Tuesday, December 17, 2019

Movie Review: The Two Popes

The Two Popes *** ½ / *****
Directed by: Fernando Meirelles.
Written by: Anthony McCarten.
Starring: Jonathan Pryce (Pope Francis), Anthony Hopkins (Pope Benedict), Juan Minujín (Pope Francis Young), Sidney Cole (Cardinal Turkson), Federico Torre (Medina Estevez), Pablo Trimarchi (Militar), Juan Miguel Arias (Paolo Gabriele), Lisandro Fiks (Father Jalics), María Ucedo (Esther Ballestrine).
I am not Catholic, but my wife is, and I remember how upset she got when she found out that Pope Benedict was resigning from being Pope. She didn’t particularly like Benedict – she is a progressive Catholic is most ways, but believes, much like the character of Pope Francis does in The Two Popes, that Popes cannot and should not resign. Having two Popes – even if one isn’t technically Pope anymore – was something that made her very upset.
The Two Popes is about that very idea. It takes place the year before Pope Benedict (Anthony Hopkins) resigns when he invites the future Pope Francis (Jonathan Pryce) to the Vatican. Francis thinks it is because he has asked to retire – but it’s not that. Benedict knows that the future Francis got a number of votes when Benedict was elected – and could well become Pope when he resigns. The two disagree on pretty much everything – but Benedict, in his wisdom, thinks that perhaps it is he who is wrong – or at least, out of touch. He wants to get to know the man who may take over for him.
What follows is basically a two hander for two terrific veteran actors at the top of their game. You can complain – and perhaps justly – that they cast two Welsh actors to play an Argentinan and a German, but you cannot argue with their performances. Hopkins has often been on cruise control over the past 20 years or so, but there’s little denying that when he wants to be, and is given the chance, he can still deliver a great performance. His Pope Benedict is a stubborn man in many ways – and out of touch. He knows nothing except for the Church and its teachings. He has been so inside its politics for so long that he has lost touch with everything else – which has led to some of the worst things the Catholic Church has ever done in its long, not so great history. He is also a very smart man – someone well taught, and well-spoken. He always wanted to be Pope, but now that he is, he is more isolated than ever. He can see that the Church needs to change, but also that he will never be able to make those changes himself.
Pryce is given the more plum role of the future Pope Francis – a man of principle, a man of the people who has spent so much time with the poor, that he is better able to see precisely what it is that they need. He is horrified by the child molestation scandal, how the church treats the poor from their own opulent houses of worship, and how the church refuses to modernize. He is also ashamed of his own past – which he will eventually tell Pope Benedict is a moving sequence – the mistakes of a young priest, that still haunt him decades later. You will undeniably favor Pope Francis – as the movie does – but come to respect both men.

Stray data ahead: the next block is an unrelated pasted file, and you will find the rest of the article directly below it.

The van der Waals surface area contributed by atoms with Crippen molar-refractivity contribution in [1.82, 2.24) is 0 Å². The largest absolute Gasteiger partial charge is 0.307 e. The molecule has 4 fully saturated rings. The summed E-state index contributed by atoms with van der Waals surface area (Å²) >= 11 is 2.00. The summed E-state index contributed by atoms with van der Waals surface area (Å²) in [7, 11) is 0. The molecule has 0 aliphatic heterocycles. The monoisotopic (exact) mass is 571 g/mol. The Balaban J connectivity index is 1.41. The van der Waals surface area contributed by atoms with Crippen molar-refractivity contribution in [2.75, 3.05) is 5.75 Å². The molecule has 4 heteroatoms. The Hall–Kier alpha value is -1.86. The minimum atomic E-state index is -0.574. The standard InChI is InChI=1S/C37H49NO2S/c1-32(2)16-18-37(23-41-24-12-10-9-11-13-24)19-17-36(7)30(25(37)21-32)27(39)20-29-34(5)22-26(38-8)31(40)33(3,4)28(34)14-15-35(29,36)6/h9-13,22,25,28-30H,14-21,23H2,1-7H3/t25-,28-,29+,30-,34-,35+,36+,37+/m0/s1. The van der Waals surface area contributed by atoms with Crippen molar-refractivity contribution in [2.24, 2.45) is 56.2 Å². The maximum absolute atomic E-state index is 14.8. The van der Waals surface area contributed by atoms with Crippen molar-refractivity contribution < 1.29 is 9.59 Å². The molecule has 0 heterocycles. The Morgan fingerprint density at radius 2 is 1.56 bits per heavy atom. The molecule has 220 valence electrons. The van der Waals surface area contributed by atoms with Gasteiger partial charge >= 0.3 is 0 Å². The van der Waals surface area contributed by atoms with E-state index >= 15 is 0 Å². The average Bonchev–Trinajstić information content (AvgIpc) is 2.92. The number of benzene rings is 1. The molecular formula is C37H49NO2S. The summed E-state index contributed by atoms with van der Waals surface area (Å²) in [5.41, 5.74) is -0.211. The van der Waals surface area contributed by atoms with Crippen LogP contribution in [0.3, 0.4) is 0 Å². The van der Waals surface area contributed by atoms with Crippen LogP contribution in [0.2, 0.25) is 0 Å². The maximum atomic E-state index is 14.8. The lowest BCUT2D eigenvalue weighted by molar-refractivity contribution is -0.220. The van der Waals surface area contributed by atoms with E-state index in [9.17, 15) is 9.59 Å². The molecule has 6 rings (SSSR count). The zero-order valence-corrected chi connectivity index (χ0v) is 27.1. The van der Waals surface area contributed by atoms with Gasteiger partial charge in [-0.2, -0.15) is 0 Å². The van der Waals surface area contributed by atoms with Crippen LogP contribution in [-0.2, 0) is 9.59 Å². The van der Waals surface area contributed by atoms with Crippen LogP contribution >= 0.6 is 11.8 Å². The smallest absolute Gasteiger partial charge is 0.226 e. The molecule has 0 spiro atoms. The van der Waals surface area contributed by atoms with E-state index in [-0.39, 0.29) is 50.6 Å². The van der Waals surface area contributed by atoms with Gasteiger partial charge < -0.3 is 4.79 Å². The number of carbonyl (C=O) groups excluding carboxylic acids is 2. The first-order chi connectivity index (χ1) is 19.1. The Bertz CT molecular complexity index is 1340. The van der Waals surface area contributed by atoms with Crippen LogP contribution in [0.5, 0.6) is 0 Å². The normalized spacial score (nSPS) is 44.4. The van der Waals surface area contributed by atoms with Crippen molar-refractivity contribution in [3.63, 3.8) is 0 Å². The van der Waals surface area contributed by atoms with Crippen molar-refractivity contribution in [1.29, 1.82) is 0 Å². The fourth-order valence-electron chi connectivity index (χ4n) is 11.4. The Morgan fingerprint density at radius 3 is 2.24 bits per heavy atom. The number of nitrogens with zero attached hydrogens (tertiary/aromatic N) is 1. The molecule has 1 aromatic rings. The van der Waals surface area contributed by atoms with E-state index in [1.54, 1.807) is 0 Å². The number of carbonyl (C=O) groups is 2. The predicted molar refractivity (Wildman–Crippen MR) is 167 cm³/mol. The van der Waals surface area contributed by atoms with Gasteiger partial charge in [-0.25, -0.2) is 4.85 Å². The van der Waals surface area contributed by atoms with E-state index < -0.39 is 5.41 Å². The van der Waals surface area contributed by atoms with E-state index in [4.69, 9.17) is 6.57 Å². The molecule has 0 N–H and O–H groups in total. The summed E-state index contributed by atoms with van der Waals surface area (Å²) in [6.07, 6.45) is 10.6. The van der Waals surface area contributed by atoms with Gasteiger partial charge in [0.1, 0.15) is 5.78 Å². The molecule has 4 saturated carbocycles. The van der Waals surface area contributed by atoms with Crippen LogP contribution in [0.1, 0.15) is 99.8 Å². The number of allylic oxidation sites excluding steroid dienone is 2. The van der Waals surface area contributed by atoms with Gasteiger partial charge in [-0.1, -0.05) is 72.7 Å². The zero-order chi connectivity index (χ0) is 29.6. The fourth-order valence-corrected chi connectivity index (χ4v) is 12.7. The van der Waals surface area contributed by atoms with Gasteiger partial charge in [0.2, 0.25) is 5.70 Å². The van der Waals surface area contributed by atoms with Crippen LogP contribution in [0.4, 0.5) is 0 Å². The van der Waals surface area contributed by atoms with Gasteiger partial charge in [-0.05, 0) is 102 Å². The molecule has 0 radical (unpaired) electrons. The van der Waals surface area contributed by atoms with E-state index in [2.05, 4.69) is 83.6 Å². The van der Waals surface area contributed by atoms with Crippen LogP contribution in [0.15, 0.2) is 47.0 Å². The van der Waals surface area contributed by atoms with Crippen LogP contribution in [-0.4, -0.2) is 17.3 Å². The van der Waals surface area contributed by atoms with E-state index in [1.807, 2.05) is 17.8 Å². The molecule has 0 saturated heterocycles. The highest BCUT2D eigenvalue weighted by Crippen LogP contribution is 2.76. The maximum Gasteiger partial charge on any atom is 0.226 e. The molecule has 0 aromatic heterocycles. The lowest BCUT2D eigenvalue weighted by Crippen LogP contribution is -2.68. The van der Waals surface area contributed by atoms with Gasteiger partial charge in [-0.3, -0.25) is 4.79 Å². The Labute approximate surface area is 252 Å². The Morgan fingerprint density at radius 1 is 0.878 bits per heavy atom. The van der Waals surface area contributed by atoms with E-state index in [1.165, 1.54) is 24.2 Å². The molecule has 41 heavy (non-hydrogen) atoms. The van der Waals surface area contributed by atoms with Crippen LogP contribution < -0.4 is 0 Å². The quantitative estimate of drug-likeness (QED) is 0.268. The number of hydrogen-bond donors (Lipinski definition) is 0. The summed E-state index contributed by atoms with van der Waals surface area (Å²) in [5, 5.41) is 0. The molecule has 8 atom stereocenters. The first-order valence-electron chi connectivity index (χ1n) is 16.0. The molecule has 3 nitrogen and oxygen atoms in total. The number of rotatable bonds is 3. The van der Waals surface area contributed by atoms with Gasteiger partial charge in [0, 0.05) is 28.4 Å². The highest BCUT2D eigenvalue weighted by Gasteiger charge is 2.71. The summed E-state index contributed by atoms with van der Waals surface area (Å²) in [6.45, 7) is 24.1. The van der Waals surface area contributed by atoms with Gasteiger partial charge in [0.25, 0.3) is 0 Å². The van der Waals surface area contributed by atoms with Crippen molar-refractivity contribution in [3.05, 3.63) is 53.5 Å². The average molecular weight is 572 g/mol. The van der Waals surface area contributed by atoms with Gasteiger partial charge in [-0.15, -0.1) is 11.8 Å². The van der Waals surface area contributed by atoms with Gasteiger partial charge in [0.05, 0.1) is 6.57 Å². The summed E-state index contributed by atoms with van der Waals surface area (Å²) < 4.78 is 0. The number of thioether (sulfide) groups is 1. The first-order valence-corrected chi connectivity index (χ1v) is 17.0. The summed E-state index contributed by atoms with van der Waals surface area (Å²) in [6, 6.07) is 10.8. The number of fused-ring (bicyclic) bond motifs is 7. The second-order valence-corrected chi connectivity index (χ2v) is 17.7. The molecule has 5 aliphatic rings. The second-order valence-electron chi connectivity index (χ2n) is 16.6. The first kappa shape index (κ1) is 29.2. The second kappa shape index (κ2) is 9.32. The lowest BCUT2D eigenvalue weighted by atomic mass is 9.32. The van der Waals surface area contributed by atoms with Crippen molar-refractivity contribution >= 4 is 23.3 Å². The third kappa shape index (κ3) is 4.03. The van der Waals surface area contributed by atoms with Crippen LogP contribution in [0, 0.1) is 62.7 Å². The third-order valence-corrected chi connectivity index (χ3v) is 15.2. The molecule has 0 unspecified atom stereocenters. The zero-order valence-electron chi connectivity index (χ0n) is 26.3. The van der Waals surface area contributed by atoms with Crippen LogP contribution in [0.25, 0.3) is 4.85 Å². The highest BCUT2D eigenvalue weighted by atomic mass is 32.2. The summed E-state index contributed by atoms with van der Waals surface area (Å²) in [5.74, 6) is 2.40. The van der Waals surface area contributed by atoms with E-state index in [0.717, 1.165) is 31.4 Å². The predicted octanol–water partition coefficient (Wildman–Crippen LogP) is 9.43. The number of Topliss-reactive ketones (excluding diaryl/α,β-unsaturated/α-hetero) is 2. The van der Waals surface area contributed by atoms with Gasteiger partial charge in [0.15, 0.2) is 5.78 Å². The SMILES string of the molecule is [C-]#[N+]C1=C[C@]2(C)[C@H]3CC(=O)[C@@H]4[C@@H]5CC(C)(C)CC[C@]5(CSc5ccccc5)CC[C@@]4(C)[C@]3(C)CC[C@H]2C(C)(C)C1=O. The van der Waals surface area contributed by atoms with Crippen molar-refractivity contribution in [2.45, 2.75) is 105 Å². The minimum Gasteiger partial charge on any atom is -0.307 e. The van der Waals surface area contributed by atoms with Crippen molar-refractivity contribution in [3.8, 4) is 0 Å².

The film gives these two greats actors a chance to play off each other. It was based on a play by Anthony McCarten – who also wrote the screenplay, but I don’t think the play was ever produced. It feels like a stage piece in many ways – the director, Fernando Meirelles, doesn’t do much except let the pair of actors go, and dive into their lines with all they have. It is enough to make the film very entertaining – even all if it is all talk, for more than two hours.
And yet, for me, the film pulls its punches a little too much. We all know the role Pope Benedict plays in covering up the clergy molestation scandal that has rocked – and continues to rock – the church. The film briefly mentions it near the beginning of their first meeting, but Pope Benedict shuts it down just as quickly. Late in the film, Benedict will ask the future Pope Francis to hear his confession – and we hear enough to know what it will be about, but then the sound cuts out, and we do not hear the rest. Leaving this mostly unsaid – simply alluded to – allows you to still like and respect both men – and yet also, it feels like perhaps the most important thing is left unsaid in the film. The film feels incomplete unless they are going to address the elephant in the room – and it feels like the film does just enough so that you cannot complain they didn’t address it at all, and then immediately cuts it off.
That’s a shame really – because it really does feel like Pryce and Hopkins are going on all cylinders here, digging into their juicy roles, and giving it there all. Hopkins is of course one of the most celebrated actors of his generation - an Oscar winner, and multiple nominee, beloved by many. Pryce has always felt to too overlooked – you look back at his career, and it’s full of great work, and yet he has never even been nominated for an Oscar, let alone won one. He’s always great – and he is certainly equal to the task of going toe-to-toe with Hopkins.
If the movie were as good as the two actor in it, then this would one of the great films of the year. It isn’t – and it’s because it pulls back, when it needs to push forward. It’s too bad – the church needs this type of dialogue, and needs it at the highest levels, and out in the open. Even if it’s in a work of fiction like this.

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